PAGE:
Arts of Armenia-Vocabulary
Ambulatory - A sheltered place or passageway for walking through or around, such as a cloister.
Apse -A semicircular or polygonal space used in Armenian architecture as the housing of the altar. Usually vaulted or domed. An apse may be visible outside the church or may be disguised with masonry.
Architectonic - Architectural qualities observed in subjects which are not typically architectural ones. Something having design characteristics relating to architecture.
Articulation - The act of expressing a feeling or idea through artistic methods.
Basalt - A hard, dense, dark volcanic rock often having a glassy appearance.
Basilica - Originally a type of public building used as a hall of justice and commerce. Basilicas had a rectangular plan on an east west axis containing one to three aisles. This plan was adopted by Armenian architects and other early Christian church builders. The Armenians build basilicas with an apse on the eastern end of the church and the main entrance usually at the western end.
Beveling - The meeting of a line or surface with another at any angle other than 90°. Also, any carving or cutting to make a bevel.
Buttress - A mass of masonry or brickwork used as a support or brace for counteracting the outward thrust of an arch, vault, or dome. A pier buttress is a solid mass of masonry. A flying buttress is one which reaches over a side aisle to support the heavy stone roof of a cathedral or church. (pictured)
Caldarium - The hot-bath section of a Roman bathing establishment.
Caldron - A large ornamental vessel, such as a kettle or deep bowl, used for boiling.
Canon Tables - An index for the four synoptic Gospels, Matthew, Mark, Luke and John, which works like a concordance; usually displayed under decorated arches in vertical columns and placed at the beginning of the Gospel Books (see picture).
Caravansaray - An inn built around a large court that would house caravans as they rested the night. Catholicosate - The place where the Catholicos, the head of the Armenian church, resides. There are currently two Catholicos’ for the Armenian church. They are seated in Etchmiadzin and Cilicia.
Chalice - A decorated cup or goblet for the consecrated wine of the Eucharist (see picture).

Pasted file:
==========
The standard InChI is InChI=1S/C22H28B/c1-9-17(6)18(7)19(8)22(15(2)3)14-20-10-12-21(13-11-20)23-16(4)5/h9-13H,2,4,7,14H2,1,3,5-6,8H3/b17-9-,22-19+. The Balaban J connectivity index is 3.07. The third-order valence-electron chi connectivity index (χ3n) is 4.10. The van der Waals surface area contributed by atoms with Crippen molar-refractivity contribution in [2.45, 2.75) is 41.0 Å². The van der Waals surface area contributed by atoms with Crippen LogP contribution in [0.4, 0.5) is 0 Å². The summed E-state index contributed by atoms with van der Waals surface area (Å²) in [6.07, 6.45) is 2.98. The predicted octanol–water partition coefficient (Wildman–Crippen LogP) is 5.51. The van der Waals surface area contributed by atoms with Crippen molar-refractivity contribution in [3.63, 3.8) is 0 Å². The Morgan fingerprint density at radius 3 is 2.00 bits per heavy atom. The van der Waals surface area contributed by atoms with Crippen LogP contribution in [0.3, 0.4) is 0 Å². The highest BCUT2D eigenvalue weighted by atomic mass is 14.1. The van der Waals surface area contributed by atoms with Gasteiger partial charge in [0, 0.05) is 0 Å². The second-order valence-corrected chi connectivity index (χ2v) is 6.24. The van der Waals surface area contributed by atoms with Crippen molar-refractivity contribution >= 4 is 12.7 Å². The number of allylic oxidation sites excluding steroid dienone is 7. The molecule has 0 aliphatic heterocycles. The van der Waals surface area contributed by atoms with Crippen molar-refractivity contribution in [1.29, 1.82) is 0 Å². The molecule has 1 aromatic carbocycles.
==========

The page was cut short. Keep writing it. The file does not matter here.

Codex - A manuscript with pages made of folded sheets. It replaced the scroll, which was different in that it was rolled paper.
Colophon - The prose text written by the scribe who wrote the manuscript, noting important details about the publication and personal information, such as his name, the name of the artist or patron, the place and time the work was copied, as well the catholicos and ruler of the period. Usually at the end of a book, print, manuscript, or piece of calligraphy, or on a painting. There are also colophons of artists and binders and patrons of manuscripts; often placed at the end. Greek, finishing touch.
Cruciform - Cross-shaped, arranged in a cross. Some small Armenian chapels were cruciform.
Cupola - A cylindrical, domed structure forming a roof or a ceiling, elevated above other
vaulted ceilings by a cylindrical drum. Armenians turned the single nave church and
basilica into structures in which the cupola was centralized and was the “focal point.”
Deesis - An image of Christ flanked by the Virgin and John the Baptist on the upper cover and the four Evangelists standing together on the lower. This image can be seen as a silver binding dating in 1255 on a Cilician manuscript.
Diaspora -The term given to the dispersion of the Armenian people, after the genocide, to different parts of the world.
Drachma - A silver coin weighing 4.36 grams, the most commonly circulated money of international
trade. A basic unit of currency in Greece.
Edifice - A building, especially one of imposing appearance or size.
Effigy - A likeness or picture of a person or scene that was stamped or sculpted onto coins, example; Athena and a Victory, Alexander the Macedonian, the Artashesian sovereigns, etc. On the opposite side, the name and title of the ruler was printed. Used on the Armenian market.